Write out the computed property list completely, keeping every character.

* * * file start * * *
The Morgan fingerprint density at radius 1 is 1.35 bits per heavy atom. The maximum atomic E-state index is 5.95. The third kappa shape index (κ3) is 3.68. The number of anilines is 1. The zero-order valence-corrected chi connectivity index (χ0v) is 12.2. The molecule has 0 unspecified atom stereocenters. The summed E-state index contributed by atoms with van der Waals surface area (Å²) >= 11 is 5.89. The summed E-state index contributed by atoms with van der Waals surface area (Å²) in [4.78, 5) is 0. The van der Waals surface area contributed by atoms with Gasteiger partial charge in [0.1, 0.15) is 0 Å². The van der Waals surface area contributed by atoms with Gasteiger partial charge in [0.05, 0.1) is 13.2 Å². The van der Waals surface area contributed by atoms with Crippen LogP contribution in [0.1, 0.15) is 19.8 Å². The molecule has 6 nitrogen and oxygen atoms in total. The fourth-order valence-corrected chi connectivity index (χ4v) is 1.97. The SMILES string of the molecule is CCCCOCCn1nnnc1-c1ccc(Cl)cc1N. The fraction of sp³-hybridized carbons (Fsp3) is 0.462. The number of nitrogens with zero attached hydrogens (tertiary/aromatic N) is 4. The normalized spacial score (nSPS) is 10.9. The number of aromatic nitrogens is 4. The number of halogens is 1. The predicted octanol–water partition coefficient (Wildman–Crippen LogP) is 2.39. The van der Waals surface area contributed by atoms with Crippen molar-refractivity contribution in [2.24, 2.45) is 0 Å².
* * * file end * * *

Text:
The Morgan fingerprint density at radius 1 is 1.35 bits per heavy atom. The maximum atomic E-state index is 5.95. The third kappa shape index (κ3) is 3.68. The number of anilines is 1. The zero-order valence-corrected chi connectivity index (χ0v) is 12.2. The molecule has 0 unspecified atom stereocenters. The summed E-state index contributed by atoms with van der Waals surface area (Å²) >= 11 is 5.89. The summed E-state index contributed by atoms with van der Waals surface area (Å²) in [4.78, 5) is 0. The van der Waals surface area contributed by atoms with Gasteiger partial charge in [0.1, 0.15) is 0 Å². The van der Waals surface area contributed by atoms with Gasteiger partial charge in [0.05, 0.1) is 13.2 Å². The van der Waals surface area contributed by atoms with Crippen LogP contribution in [0.1, 0.15) is 19.8 Å². The molecule has 6 nitrogen and oxygen atoms in total. The fourth-order valence-corrected chi connectivity index (χ4v) is 1.97. The SMILES string of the molecule is CCCCOCCn1nnnc1-c1ccc(Cl)cc1N. The fraction of sp³-hybridized carbons (Fsp3) is 0.462. The number of nitrogens with zero attached hydrogens (tertiary/aromatic N) is 4. The normalized spacial score (nSPS) is 10.9. The number of aromatic nitrogens is 4. The number of halogens is 1. The predicted octanol–water partition coefficient (Wildman–Crippen LogP) is 2.39. The van der Waals surface area contributed by atoms with Crippen molar-refractivity contribution in [2.24, 2.45) is 0 Å².